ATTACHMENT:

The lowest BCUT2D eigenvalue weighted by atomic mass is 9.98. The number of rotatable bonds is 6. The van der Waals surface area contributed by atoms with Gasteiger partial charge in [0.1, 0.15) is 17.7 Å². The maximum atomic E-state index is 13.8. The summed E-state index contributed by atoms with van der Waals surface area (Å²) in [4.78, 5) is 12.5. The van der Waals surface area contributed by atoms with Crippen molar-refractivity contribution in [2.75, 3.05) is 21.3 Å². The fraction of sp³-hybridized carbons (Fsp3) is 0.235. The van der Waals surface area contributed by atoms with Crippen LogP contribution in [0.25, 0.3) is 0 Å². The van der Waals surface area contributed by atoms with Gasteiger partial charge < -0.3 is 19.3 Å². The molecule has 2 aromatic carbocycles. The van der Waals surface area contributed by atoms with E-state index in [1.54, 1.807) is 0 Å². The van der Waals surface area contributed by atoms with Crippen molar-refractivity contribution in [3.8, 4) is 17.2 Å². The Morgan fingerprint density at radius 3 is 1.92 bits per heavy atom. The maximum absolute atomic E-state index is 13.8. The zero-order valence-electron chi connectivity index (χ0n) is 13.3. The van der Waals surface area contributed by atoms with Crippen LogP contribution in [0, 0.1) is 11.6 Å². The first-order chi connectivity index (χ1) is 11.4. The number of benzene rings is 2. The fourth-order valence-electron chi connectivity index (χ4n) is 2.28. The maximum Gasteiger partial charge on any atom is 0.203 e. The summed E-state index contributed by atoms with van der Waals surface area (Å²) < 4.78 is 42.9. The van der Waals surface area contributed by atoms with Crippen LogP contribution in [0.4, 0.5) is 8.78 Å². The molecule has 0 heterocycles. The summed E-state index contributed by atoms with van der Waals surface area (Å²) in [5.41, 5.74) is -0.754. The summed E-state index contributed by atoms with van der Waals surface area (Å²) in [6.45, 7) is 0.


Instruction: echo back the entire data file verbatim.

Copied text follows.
The lowest BCUT2D eigenvalue weighted by atomic mass is 9.98. The number of rotatable bonds is 6. The van der Waals surface area contributed by atoms with Gasteiger partial charge in [0.1, 0.15) is 17.7 Å². The maximum atomic E-state index is 13.8. The summed E-state index contributed by atoms with van der Waals surface area (Å²) in [4.78, 5) is 12.5. The van der Waals surface area contributed by atoms with Crippen molar-refractivity contribution in [2.75, 3.05) is 21.3 Å². The fraction of sp³-hybridized carbons (Fsp3) is 0.235. The van der Waals surface area contributed by atoms with Crippen LogP contribution in [0.25, 0.3) is 0 Å². The van der Waals surface area contributed by atoms with Gasteiger partial charge < -0.3 is 19.3 Å². The molecule has 2 aromatic carbocycles. The van der Waals surface area contributed by atoms with E-state index in [1.54, 1.807) is 0 Å². The van der Waals surface area contributed by atoms with Crippen molar-refractivity contribution in [3.8, 4) is 17.2 Å². The Morgan fingerprint density at radius 3 is 1.92 bits per heavy atom. The maximum absolute atomic E-state index is 13.8. The zero-order valence-electron chi connectivity index (χ0n) is 13.3. The van der Waals surface area contributed by atoms with Crippen LogP contribution in [0, 0.1) is 11.6 Å². The first-order chi connectivity index (χ1) is 11.4. The number of benzene rings is 2. The fourth-order valence-electron chi connectivity index (χ4n) is 2.28. The maximum Gasteiger partial charge on any atom is 0.203 e. The summed E-state index contributed by atoms with van der Waals surface area (Å²) < 4.78 is 42.9. The van der Waals surface area contributed by atoms with Crippen LogP contribution in [0.4, 0.5) is 8.78 Å². The molecule has 0 heterocycles. The summed E-state index contributed by atoms with van der Waals surface area (Å²) in [5.41, 5.74) is -0.754. The summed E-state index contributed by atoms with van der Waals surface area (Å²) in [6.45, 7) is 0.